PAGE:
There's been a lot of technology predictions for the upcoming year, with Linux playing a big part in the future direction of tech. Fortunately, we won't have to wait long to see how some of those predictions will play out: it's just a mere three more days until the start of the Consumer Electronics Show (CES) in Las Vegas.
Beyond that, as if that would not be big enough news, look for more Android-based offerings--from phones to tablet devices--showing up at the CES event proper.
In the meantime, a new buzzword may be dominant at the Vegas electronics show: smartbooks. First seen from Sharp in November with their NetWalker PC-71 device, these handhelds are, as you might expect from the name, somewhere between a smartphone and a netbook. These ultra-small devices are always connected to the Internet via 3G cellular networks and will provide productivity apps, via their Linux platforms, for users.
Even though this class of device was out last fall, the big reveals will be staged at CES later this week, from Qualcomm and Sharp, to name two manufacturers. With ARM-based chips and Linux as the OS reducing the costs of these devices, analysts are predicting that if smartbooks are accepted by consumers, smartbooks could become real profit generators for hardware makers.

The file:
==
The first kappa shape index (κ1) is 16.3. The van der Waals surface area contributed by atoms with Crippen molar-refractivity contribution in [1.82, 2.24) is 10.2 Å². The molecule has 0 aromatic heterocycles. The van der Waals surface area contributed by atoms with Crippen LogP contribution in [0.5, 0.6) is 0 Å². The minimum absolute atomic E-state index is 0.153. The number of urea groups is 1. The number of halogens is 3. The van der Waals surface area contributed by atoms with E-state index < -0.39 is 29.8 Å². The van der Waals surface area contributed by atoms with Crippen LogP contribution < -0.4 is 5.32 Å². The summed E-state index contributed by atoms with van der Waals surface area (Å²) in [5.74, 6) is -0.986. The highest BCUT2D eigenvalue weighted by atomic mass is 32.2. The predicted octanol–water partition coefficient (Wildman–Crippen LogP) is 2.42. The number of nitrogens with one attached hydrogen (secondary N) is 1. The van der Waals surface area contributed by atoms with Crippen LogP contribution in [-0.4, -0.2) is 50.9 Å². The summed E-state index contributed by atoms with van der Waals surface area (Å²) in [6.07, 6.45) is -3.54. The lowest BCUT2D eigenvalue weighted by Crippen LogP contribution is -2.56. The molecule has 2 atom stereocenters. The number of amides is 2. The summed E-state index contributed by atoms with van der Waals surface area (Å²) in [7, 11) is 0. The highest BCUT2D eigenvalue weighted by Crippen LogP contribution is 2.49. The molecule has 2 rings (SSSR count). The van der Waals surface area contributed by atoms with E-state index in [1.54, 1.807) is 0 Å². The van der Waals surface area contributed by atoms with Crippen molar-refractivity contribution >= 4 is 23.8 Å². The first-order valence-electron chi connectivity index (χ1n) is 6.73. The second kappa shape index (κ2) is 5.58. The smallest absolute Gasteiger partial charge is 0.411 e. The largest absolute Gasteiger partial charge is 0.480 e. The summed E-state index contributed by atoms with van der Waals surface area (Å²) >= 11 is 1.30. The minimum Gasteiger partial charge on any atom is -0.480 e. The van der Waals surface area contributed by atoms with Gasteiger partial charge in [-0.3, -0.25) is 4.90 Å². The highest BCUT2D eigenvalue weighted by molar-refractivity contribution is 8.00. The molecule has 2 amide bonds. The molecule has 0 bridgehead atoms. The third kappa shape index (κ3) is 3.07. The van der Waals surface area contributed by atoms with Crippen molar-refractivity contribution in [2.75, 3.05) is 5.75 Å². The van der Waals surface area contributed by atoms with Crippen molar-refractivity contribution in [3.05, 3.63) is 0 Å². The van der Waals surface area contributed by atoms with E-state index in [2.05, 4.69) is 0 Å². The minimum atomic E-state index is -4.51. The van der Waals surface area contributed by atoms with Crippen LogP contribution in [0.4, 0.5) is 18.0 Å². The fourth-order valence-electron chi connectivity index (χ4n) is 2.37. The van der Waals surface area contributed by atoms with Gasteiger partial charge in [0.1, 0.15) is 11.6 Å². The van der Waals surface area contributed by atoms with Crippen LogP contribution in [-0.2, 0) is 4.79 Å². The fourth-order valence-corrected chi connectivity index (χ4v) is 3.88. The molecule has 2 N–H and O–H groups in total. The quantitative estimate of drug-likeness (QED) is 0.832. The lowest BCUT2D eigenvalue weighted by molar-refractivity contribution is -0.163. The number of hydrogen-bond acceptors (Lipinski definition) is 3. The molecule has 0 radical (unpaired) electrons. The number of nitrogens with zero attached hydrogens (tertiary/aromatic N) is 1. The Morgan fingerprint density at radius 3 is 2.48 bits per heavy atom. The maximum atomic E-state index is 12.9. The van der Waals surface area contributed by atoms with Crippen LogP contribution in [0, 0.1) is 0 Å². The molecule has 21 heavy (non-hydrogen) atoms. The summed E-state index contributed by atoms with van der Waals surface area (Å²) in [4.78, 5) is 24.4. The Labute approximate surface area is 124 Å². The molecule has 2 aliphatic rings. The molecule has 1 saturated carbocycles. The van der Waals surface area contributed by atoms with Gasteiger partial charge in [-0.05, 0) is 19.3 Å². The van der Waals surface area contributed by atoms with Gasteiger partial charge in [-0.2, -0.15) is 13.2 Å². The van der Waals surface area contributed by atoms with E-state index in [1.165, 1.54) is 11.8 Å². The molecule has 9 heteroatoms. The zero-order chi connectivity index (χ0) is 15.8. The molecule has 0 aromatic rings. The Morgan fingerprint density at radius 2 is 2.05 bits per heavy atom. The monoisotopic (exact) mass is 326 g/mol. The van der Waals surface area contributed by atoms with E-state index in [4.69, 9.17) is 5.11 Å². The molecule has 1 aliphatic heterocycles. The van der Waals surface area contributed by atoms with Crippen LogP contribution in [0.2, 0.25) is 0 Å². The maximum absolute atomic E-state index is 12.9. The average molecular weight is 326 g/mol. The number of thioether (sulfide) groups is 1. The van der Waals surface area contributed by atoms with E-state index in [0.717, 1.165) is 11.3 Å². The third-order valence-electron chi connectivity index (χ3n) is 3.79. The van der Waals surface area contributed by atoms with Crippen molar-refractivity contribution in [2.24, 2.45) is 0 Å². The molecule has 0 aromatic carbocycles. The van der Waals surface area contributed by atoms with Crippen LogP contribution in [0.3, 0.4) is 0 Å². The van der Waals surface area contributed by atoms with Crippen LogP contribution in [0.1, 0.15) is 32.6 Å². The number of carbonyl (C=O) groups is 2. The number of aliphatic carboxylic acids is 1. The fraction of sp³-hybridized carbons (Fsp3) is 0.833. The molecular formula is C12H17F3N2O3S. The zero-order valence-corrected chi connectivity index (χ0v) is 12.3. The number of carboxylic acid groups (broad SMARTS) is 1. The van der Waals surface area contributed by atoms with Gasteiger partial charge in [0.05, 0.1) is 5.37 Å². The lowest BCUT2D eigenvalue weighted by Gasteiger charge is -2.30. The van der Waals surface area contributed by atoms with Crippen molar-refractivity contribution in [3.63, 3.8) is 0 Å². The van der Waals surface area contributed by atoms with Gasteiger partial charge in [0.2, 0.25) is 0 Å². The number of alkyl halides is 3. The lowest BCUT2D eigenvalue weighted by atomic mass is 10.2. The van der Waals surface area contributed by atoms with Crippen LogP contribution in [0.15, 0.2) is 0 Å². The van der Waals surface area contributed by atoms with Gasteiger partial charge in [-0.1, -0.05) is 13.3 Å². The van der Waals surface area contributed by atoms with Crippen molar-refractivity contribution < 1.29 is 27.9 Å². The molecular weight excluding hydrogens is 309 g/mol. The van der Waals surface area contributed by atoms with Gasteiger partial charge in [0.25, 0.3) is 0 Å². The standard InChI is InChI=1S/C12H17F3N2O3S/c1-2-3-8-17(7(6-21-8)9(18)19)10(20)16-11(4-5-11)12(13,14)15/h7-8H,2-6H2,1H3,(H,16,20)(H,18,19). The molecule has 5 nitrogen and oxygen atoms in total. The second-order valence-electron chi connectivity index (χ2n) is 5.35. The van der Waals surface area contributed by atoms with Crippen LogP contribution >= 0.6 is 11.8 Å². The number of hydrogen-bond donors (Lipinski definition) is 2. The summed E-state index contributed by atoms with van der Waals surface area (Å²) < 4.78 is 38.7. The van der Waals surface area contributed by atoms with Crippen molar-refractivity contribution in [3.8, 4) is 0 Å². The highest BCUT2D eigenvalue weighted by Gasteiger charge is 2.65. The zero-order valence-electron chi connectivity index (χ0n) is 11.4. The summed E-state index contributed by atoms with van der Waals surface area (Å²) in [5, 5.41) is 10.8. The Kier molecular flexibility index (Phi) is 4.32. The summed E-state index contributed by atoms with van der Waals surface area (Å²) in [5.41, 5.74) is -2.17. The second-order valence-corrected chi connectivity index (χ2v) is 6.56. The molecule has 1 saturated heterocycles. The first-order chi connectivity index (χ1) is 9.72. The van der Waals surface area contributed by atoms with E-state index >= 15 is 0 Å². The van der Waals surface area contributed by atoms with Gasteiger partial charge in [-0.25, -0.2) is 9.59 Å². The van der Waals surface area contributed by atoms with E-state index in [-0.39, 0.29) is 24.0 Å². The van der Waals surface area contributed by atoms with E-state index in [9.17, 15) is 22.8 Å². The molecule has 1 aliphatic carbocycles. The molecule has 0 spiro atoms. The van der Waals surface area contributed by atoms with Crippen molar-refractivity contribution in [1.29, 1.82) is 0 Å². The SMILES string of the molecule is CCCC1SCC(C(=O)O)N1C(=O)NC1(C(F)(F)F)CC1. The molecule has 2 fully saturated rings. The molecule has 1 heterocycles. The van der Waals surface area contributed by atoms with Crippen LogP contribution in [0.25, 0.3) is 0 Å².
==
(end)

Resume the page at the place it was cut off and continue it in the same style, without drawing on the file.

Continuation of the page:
Curiously, there won't be much competition for Linux-based mobile offerings at CES. Apple isn't expected to announce its rumored tablet device until January 26, and Windows Mobile continues to struggle with declining market share.
This decline in Windows Mobile is interesting, because it seems to belie one of the main arguments against Linux on mobile devices: that Linux devices are limited in their functionality by their lack of applications.
This argument was most recently framed in a Wall Street Journal article about the rise of smartbooks at CES, which felt the need to highlight a caveat about these devices: "But smartbooks running Linux or its offshoots, such as Google Inc.'s Android, won't run applications like Microsoft Word or Apple's iTunes. Early netbooks that ran Linux ran into customer resistance and were quickly replaced with Windows-based models."
Which is followed up by this rather expected comment: "'Customers will likely continue to choose Windows netbook PCs over Linux smartbooks for these same reasons,' predicts Ben Rudolph, a Microsoft senior manager for Windows." Learn more